It was a painful conversation to listen to.

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Carol Weisz, owner of the controversial derelict property at 91 Cookman Avenue, went before the Historic Preservation Commission last night seeking approval for exterior repairs. Kathy Arlt of Ocean Grove attended the meeting as a citizen reporter for Blogfinger, and filed this report.

By Kathy Arlt

Carol Weisz basically resubmitted the same application she had made in 2007. It included second-story porch replacement, railing and column replacements on both the bottom and second-floor porches, window replacements, new roof, new back staircase, new doors, trim repair/replacement and painting.

That application was approved in July of 2007, but no work was done because Ms. Weisz reported that she had financial difficulties.

Because the house is a “key structure,” which means it is of special historic and architectural significance, the standard for repairs is exact replacement of architectural elements, and Ms. Weisz was told that many of the proposed samples she supplied were incorrect and that others will probably require custom woodwork to duplicate.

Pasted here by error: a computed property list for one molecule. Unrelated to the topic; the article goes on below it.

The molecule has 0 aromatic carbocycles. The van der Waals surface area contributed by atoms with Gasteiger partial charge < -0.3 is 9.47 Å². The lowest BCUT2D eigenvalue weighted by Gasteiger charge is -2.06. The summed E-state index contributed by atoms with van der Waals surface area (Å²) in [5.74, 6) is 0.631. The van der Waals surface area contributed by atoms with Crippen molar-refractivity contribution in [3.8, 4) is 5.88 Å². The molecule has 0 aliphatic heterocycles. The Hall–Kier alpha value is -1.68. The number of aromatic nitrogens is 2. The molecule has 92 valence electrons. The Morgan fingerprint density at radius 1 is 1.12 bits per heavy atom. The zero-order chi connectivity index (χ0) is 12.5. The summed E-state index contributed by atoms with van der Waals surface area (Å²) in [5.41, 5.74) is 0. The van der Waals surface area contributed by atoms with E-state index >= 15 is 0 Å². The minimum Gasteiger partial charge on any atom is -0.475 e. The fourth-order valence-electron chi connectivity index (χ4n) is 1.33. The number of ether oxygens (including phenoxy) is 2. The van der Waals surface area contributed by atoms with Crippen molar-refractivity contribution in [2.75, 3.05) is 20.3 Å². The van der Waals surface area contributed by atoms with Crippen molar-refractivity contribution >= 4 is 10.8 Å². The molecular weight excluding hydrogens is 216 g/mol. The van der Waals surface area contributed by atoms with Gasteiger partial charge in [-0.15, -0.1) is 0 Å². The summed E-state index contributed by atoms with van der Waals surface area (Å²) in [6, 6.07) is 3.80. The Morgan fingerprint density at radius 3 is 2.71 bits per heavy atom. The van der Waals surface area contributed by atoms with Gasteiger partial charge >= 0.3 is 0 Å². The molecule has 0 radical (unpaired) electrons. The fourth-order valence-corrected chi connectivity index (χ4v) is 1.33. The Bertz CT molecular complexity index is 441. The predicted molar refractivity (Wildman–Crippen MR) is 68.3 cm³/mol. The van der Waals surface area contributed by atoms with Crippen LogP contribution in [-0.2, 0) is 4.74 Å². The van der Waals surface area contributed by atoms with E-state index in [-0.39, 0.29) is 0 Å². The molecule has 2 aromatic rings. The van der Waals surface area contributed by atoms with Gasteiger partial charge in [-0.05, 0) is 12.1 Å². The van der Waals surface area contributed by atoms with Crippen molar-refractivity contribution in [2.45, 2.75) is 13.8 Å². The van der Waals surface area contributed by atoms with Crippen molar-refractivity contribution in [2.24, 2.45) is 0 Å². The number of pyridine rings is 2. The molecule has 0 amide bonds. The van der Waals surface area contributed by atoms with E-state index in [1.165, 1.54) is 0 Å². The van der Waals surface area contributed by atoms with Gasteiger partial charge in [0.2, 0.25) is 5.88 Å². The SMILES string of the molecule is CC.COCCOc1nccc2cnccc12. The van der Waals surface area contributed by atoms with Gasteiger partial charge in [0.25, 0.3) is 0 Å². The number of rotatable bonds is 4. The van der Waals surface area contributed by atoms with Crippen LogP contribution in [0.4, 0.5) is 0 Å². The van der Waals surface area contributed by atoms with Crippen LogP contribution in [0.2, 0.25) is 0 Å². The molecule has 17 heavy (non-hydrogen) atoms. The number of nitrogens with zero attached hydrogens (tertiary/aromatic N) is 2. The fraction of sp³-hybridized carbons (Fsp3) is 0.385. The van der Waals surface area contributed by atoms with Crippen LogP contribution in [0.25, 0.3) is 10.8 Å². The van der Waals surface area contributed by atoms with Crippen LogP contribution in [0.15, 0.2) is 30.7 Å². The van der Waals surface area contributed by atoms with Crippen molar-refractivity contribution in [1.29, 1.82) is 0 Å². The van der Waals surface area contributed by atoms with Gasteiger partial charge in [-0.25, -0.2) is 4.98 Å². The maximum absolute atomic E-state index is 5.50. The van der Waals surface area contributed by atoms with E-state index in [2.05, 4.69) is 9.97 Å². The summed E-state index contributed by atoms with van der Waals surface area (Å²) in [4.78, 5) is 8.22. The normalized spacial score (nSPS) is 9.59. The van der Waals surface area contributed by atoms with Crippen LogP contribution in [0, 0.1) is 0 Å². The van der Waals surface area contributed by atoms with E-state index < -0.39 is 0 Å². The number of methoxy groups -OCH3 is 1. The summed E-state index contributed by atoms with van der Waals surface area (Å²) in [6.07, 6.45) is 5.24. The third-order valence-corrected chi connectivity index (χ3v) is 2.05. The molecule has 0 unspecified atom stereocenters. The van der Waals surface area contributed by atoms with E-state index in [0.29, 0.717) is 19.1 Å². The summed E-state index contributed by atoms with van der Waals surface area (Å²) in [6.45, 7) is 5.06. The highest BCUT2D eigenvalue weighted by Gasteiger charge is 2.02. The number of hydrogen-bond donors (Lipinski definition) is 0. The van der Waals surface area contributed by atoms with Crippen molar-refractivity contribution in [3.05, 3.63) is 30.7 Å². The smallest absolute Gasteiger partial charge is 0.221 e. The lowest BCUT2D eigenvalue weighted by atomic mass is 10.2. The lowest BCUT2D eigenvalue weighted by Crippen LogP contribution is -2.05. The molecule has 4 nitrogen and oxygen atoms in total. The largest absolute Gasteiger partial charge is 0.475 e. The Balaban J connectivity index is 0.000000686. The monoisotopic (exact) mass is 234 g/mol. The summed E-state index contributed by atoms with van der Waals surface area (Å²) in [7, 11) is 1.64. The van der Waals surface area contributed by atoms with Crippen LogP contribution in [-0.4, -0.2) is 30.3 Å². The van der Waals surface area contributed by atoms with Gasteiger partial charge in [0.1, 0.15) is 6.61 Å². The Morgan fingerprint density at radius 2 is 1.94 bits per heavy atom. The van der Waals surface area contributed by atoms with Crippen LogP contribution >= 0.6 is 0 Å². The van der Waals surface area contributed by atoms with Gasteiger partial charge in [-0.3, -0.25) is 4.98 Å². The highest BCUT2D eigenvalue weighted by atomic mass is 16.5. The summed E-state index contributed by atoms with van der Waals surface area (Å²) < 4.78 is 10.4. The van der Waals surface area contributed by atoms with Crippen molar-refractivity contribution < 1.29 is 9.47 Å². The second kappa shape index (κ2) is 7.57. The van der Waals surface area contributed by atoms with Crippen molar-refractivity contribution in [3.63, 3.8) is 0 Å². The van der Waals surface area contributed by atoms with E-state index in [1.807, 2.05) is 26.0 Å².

She promised to start the repair work as soon as her application is approved.

While Weisz seeks to meet the requirements of the HPC, she remains in a parallel struggle with Neptune Township’s Code Enforcement Department. Last year Weisz received citations for problems that included rotted wood and unsound porches and other structural features. A Municipal Court judge dismissed the case on January 20, but Code Enforcement has since refiled that case.

The house has been uninhabited for some 11 years and has been a source of continuing complaint from neighbors. It is one of four uninhabited run-down buildings in Ocean Grove that has attracted the special concern of the HPC, which hopes to see those structures repaired and saved because of their historic importance.